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GOED wants state to be No. 1 for business but needs workers

PIERRE -- The Governor's Office of Economic Development is stressing relationships with community organizations and has a three-year recruitment campaign costing $3 million to bring workers to South Dakota, an official for the agency said Monday.

PIERRE - The Governor's Office of Economic Development is stressing relationships with community organizations and has a three-year recruitment campaign costing $3 million to bring workers to South Dakota, an official for the agency said Monday.

Aaron Scheibe, the interim commissioner, met with the Legislative Planning Committee to discuss the office's strategic plan and agree on measurement goals. The lawmakers also brought in Cabinet-level officials from the Game, Fish and Parks; Transportation; and Tourism departments for similar conversations.

Sen. Gary Cammack, R-Union Center, at one point emphasized that the process isn't about assigning blame but understanding trends and discussing solutions to improve.

Cammack's comment came during the tourism presentation that showed international travel to South Dakota is down and that more visitors overall are stopping in South Dakota but they are staying less time while spending more.

Scheibe's presentation came during a transition for GOED. Pat Costello stepped aside as commissioner this summer after five-plus years and Gov. Dennis Daugaard appointed Scott Stern to replace him.

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Stern starts in September, Scheibe told the committee. Stern originally was part of the family petroleum business at Freeman. Costello is from Sioux Falls.

Scheibe said GOED didn't have a vision statement until the legislative committee asked for one. He described it as a work in progress between the departure by Costello and the arrival of Stern.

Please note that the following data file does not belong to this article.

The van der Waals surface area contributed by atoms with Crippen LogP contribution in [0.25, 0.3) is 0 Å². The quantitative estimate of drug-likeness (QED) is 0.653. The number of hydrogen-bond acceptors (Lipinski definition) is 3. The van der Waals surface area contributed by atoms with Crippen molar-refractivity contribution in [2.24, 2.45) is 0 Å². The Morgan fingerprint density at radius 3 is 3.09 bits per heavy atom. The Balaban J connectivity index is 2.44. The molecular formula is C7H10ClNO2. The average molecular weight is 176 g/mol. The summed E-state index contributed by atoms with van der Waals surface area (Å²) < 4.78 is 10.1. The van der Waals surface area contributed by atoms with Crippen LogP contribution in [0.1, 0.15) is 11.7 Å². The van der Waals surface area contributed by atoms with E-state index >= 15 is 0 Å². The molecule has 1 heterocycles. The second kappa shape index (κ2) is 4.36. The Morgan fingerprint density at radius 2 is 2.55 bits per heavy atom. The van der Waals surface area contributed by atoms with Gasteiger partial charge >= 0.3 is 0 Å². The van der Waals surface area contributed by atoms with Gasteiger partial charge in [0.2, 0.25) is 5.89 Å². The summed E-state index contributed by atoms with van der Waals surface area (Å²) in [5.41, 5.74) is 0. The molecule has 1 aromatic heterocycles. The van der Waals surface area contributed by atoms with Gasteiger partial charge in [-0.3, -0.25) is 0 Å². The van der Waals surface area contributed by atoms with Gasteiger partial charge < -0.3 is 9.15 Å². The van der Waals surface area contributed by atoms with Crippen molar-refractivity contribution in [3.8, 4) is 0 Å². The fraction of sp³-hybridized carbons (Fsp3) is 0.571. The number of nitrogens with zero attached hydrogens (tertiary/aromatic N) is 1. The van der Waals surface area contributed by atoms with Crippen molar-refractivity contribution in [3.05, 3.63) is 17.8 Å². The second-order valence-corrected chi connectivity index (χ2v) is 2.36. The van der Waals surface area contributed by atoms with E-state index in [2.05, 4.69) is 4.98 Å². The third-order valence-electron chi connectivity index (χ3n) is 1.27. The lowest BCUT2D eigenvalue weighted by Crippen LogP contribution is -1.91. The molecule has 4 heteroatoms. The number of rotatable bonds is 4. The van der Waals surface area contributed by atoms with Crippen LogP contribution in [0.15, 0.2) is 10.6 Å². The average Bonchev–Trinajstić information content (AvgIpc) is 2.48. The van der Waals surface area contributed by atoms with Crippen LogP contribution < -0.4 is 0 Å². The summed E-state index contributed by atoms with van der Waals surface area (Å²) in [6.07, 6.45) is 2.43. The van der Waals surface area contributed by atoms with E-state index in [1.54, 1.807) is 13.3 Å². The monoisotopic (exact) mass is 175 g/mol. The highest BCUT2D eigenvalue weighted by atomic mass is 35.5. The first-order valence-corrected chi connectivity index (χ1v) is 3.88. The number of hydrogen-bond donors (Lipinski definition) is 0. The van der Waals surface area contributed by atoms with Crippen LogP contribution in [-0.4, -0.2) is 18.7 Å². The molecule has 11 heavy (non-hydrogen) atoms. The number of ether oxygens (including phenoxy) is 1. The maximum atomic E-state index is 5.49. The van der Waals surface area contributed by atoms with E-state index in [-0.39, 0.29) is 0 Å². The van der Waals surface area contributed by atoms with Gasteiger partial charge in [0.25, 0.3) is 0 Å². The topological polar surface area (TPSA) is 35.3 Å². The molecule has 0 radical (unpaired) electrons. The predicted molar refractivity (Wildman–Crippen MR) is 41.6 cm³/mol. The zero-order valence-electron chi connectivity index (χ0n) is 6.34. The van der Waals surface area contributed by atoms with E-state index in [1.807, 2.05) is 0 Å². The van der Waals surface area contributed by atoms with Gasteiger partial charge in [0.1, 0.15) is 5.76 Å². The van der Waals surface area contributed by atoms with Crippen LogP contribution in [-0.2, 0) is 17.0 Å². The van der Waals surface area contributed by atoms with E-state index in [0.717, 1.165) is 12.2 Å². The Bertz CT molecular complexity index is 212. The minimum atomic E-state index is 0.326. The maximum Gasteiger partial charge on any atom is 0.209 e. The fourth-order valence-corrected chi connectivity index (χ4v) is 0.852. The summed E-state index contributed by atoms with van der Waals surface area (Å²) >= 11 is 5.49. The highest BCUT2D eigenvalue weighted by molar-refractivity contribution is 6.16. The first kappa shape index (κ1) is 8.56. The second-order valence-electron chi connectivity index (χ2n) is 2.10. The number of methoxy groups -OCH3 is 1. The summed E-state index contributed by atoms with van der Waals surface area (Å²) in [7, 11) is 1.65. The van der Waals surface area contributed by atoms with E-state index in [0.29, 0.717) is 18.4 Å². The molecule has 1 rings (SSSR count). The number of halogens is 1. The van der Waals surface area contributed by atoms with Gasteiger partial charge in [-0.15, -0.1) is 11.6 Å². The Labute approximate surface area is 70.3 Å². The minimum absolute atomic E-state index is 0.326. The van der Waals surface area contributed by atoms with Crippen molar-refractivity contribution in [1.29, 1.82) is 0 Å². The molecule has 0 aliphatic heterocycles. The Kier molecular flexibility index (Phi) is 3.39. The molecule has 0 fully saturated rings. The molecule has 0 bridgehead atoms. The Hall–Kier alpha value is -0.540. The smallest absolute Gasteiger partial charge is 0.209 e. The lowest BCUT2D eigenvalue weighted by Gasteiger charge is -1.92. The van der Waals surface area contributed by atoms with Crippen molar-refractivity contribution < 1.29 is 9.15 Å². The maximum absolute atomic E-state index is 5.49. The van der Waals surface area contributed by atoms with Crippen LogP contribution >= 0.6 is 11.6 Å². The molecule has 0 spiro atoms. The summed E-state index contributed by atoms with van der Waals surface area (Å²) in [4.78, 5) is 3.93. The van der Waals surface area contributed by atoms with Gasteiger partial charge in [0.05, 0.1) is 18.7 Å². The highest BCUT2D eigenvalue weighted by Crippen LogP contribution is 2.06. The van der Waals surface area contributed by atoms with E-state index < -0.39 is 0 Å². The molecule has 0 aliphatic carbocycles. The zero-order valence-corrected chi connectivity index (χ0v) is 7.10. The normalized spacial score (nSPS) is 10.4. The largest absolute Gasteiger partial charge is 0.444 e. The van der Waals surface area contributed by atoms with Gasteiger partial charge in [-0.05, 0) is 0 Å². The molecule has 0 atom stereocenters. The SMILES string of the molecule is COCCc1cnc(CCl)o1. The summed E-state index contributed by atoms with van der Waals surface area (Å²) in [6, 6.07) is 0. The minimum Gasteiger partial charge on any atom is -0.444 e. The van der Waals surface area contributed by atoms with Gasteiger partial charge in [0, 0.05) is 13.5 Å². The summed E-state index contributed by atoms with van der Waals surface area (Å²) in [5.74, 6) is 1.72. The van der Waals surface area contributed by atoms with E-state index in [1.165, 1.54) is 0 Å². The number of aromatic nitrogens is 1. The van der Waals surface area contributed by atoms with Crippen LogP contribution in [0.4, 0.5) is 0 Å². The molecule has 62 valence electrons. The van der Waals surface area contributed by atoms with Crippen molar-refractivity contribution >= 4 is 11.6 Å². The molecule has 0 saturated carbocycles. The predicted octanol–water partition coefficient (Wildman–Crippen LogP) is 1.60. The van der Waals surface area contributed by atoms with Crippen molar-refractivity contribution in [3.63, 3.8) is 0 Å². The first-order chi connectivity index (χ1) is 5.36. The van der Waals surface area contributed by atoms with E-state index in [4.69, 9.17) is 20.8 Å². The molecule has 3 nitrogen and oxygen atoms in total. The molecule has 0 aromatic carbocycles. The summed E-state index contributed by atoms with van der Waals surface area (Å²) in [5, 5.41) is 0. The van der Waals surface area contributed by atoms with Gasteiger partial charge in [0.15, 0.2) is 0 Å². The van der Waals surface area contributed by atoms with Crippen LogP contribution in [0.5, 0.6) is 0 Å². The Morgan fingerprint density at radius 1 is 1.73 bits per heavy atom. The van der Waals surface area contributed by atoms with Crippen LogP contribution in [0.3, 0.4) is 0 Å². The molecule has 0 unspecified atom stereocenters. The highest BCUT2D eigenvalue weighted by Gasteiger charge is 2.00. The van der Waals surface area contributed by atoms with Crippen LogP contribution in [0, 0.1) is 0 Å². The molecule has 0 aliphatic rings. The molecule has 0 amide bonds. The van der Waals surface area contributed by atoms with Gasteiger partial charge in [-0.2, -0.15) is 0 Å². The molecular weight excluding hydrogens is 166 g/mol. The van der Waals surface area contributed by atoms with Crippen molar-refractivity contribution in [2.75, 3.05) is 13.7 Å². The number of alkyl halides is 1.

"Really at the end of the day it's about improving that quality of life for all South Dakotans," he said. "We have an extremely competitive business climate. We want to be the leading place in the United States for business."

He said the main points that Costello laid out for the legislators in May would continue: Job creation, expansion of property tax base, workforce marketing and community development of sites and staff.

Cammack, who is very active in the South Dakota Retailers Association in addition to his ranch supply business and his legislative work, said he's heard frustration among some community economic development leaders who want a stronger relationship with GOED.

Scheibe said he's willing to meet and talk. He said the office has a new director for research and community development, Joe Fiala, who would be working on those relationships.

"I certainly take your point and we're working on a solution there," Scheibe told Cammack.

Rep. Scott Munsterman, R-Brookings, noted that Fiala previously worked in Miller for the On Hand Development Corp. Munsterman is the committee's chairman.

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The vice-chairman, Sen. Mike Vehle, R-Mitchell, said "maybe it's the image thing" that is a barrier to people looking for work but not considering South Dakota as the place to make their lives.

"People like South Dakota. Now we've got to get them to say not only do they like it but they want to live here," Vehle said.

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